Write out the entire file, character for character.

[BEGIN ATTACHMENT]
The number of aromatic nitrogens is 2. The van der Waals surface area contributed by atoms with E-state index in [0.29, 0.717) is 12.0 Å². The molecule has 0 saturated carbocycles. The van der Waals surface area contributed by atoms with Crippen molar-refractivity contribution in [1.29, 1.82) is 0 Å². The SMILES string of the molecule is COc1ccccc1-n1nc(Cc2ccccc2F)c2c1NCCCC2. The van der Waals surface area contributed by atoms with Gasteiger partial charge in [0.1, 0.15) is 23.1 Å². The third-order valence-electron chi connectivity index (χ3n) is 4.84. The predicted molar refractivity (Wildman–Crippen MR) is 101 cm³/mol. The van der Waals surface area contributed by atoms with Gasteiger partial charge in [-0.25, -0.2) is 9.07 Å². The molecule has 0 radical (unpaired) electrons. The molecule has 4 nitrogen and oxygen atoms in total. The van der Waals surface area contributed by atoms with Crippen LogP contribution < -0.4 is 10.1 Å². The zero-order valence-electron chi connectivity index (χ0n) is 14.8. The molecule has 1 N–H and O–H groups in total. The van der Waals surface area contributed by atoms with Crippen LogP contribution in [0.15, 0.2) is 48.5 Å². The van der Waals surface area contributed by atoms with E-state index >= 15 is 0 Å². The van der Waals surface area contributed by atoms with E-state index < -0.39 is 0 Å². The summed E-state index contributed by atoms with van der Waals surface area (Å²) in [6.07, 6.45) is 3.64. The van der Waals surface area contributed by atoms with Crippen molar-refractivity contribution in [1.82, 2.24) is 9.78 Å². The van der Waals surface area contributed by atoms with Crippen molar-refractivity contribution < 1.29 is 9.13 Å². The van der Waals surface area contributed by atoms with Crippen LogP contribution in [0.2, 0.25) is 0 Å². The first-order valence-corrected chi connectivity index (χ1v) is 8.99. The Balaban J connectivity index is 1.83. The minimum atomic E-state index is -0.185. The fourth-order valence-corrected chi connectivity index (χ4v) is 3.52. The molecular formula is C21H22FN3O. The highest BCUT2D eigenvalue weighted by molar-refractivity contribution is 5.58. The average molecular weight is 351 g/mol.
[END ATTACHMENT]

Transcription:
The number of aromatic nitrogens is 2. The van der Waals surface area contributed by atoms with E-state index in [0.29, 0.717) is 12.0 Å². The molecule has 0 saturated carbocycles. The van der Waals surface area contributed by atoms with Crippen molar-refractivity contribution in [1.29, 1.82) is 0 Å². The SMILES string of the molecule is COc1ccccc1-n1nc(Cc2ccccc2F)c2c1NCCCC2. The van der Waals surface area contributed by atoms with Gasteiger partial charge in [0.1, 0.15) is 23.1 Å². The third-order valence-electron chi connectivity index (χ3n) is 4.84. The predicted molar refractivity (Wildman–Crippen MR) is 101 cm³/mol. The van der Waals surface area contributed by atoms with Gasteiger partial charge in [-0.25, -0.2) is 9.07 Å². The molecule has 0 radical (unpaired) electrons. The molecule has 4 nitrogen and oxygen atoms in total. The van der Waals surface area contributed by atoms with Crippen LogP contribution < -0.4 is 10.1 Å². The zero-order valence-electron chi connectivity index (χ0n) is 14.8. The molecule has 1 N–H and O–H groups in total. The van der Waals surface area contributed by atoms with Crippen LogP contribution in [0.15, 0.2) is 48.5 Å². The van der Waals surface area contributed by atoms with E-state index >= 15 is 0 Å². The van der Waals surface area contributed by atoms with E-state index < -0.39 is 0 Å². The summed E-state index contributed by atoms with van der Waals surface area (Å²) in [6.07, 6.45) is 3.64. The van der Waals surface area contributed by atoms with Crippen molar-refractivity contribution in [1.82, 2.24) is 9.78 Å². The van der Waals surface area contributed by atoms with Crippen molar-refractivity contribution < 1.29 is 9.13 Å². The van der Waals surface area contributed by atoms with Crippen LogP contribution in [0.2, 0.25) is 0 Å². The first-order valence-corrected chi connectivity index (χ1v) is 8.99. The Balaban J connectivity index is 1.83. The minimum atomic E-state index is -0.185. The fourth-order valence-corrected chi connectivity index (χ4v) is 3.52. The molecular formula is C21H22FN3O. The highest BCUT2D eigenvalue weighted by molar-refractivity contribution is 5.58. The average molecular weight is 351 g/mol.